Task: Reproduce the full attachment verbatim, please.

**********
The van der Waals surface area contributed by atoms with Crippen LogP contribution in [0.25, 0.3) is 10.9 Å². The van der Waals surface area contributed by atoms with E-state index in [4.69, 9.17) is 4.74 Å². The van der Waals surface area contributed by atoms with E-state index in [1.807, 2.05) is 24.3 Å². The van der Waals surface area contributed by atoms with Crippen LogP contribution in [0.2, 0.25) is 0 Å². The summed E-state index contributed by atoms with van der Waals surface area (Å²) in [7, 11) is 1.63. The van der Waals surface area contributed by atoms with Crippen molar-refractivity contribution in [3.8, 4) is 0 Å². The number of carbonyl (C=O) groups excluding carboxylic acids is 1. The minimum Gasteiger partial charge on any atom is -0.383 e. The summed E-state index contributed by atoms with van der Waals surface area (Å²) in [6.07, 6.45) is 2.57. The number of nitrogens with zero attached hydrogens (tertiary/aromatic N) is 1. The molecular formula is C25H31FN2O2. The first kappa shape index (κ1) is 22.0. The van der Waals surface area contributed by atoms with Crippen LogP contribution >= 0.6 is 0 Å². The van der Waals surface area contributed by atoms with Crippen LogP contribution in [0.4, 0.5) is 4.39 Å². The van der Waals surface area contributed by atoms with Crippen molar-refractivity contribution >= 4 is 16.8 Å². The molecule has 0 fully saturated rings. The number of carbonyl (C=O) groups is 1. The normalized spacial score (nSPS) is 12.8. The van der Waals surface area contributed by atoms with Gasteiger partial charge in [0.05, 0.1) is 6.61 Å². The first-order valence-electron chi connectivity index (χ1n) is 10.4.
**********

The van der Waals surface area contributed by atoms with Crippen LogP contribution in [0.25, 0.3) is 10.9 Å². The van der Waals surface area contributed by atoms with E-state index in [4.69, 9.17) is 4.74 Å². The van der Waals surface area contributed by atoms with E-state index in [1.807, 2.05) is 24.3 Å². The van der Waals surface area contributed by atoms with Crippen LogP contribution in [0.2, 0.25) is 0 Å². The summed E-state index contributed by atoms with van der Waals surface area (Å²) in [7, 11) is 1.63. The van der Waals surface area contributed by atoms with Crippen molar-refractivity contribution in [3.8, 4) is 0 Å². The number of carbonyl (C=O) groups excluding carboxylic acids is 1. The minimum Gasteiger partial charge on any atom is -0.383 e. The summed E-state index contributed by atoms with van der Waals surface area (Å²) in [6.07, 6.45) is 2.57. The number of nitrogens with zero attached hydrogens (tertiary/aromatic N) is 1. The molecular formula is C25H31FN2O2. The first kappa shape index (κ1) is 22.0. The van der Waals surface area contributed by atoms with Crippen LogP contribution >= 0.6 is 0 Å². The van der Waals surface area contributed by atoms with Crippen LogP contribution in [0.4, 0.5) is 4.39 Å². The van der Waals surface area contributed by atoms with Crippen molar-refractivity contribution >= 4 is 16.8 Å². The molecule has 0 fully saturated rings. The number of carbonyl (C=O) groups is 1. The normalized spacial score (nSPS) is 12.8. The van der Waals surface area contributed by atoms with Gasteiger partial charge in [0.05, 0.1) is 6.61 Å². The first-order valence-electron chi connectivity index (χ1n) is 10.4.